The Mounting Attack on Organized Labor and What it Means for African-Americans

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Organized Labor
The International Longshoreman’s Association, or ILA, is an historical and powerful black union in a state where other unions struggle to even exist. Local 1422 is in Charleston’s port. All jobs for unloading all of the shipping containers in the port of Charleston come through the union hall first, so union members arrive at the hiring hall to get work for the day, which is distributed in a chaotic way based on seniority. ILA members can make as much as 100,000 dollars a year, in sharp contrast (Photo by Andrew Lichtenstein/Corbis via Getty Images)

In an April 2016 document sent from Tracie Sharp to her powerful States Policy Network (SPN) — a right-wing alliance of 66 think tanks across the country and a sister organization to the notorious American Legislative and Exchange Council (ALEC) — the SPN president plotted a “mortal blow” to progressive causes and institutions in America through a well-funded effort to “defund and defang one of our freedom movement’s most powerful opponents, the government unions.”

The ten-page letter, first exposed to the public last month, acknowledged the historical significance of government unions as a pivotal centerpiece of the American left and its associated politics. In it, Sharp highlighted how the automatic deduction of union dues from the paychecks of government employees buttresses “the left’s ability to control government at the state and national levels.” The goal, she explained, is to target legislation at “permanently depriving the left from access to millions of dollars in dues extracted from unwilling union members every election cycle.”

The potential success of such an ongoing effort is daunting considering the role public-sector unions play in supporting workers’ rights and causes at the federal and local level, including collective bargaining, representation and guarding against discrimination. In 2016, 7.1 million, or 34.4 percent of public sector employees nationwide, belonged to a government union. Given the public sector is the largest employer of African-Americans, and recognizing their substantial and traditional involvement in unions — Black workers are more likely to belong to a union than any other racial group — such anti-union campaigns have particular implications for African-Americans.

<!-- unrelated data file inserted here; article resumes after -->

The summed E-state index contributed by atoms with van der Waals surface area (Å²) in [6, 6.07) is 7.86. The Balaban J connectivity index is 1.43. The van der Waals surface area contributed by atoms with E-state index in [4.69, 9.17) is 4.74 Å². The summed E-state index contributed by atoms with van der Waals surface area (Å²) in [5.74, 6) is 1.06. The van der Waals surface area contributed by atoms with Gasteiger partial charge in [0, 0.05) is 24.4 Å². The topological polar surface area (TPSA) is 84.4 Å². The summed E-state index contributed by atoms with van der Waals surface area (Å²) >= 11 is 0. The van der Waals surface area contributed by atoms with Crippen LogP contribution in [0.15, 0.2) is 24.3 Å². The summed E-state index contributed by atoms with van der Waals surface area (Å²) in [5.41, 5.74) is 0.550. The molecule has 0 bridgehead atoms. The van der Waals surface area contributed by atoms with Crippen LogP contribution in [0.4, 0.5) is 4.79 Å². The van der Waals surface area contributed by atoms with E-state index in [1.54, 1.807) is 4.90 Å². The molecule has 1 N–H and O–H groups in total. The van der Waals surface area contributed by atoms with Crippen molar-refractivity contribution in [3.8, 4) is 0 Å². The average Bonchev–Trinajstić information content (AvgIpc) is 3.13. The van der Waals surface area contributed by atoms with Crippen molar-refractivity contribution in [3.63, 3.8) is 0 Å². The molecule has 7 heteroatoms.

“Unions have, in a very imperfect way, been on the side of racial justice,” said Dr. Steven C. Pitts, associate chair of the Center for Labor Research and Education at University of California, Berkeley. “Another benefit of unionization is political power,” offered Pitts, distinguishing this from wage benefits. “To the extent that the confrontation for power is a fight amongst organizations then, to the extent that we don’t have organizations, we will lose those battles.”

As a result of deindustrialization continued Pitts, public sector unions are “a larger share of the labor movement than those in the private sector. So having decimated one wing of the labor movement, they’re out for the other wing.”

In no way does the SPN letter refute Pitts’ charge. “I write today to share with you our bold plans to permanently break the power of government unions this year,” wrote Sharp, detailing a major funding drive based in its previous and successful union-busting campaigns, particularly in Wisconsin and the traditional labor stronghold of Michigan. The Breakthrough 2016 campaign was aimed at getting key state legislation passed to limit collective bargaining and break public unions’ capacity to represent workers.

“The public sector and unions have been avenues that Black workers have used to protect themselves from discrimination in the labor market,” said Cherrie Nicole Bucknor, a Ph.D. Student in sociology at Harvard University and author of the Center for Economic and Policy Research report “Black Workers, Unions, and Inequality.” “My research has shown that Black workers enjoy several benefits from unionization, including higher pay and better access to health and retirement benefits than their non-union peers,” revealed Bucknor, clarifying that these beneficiaries include both union members and those represented by a union at their place of employment.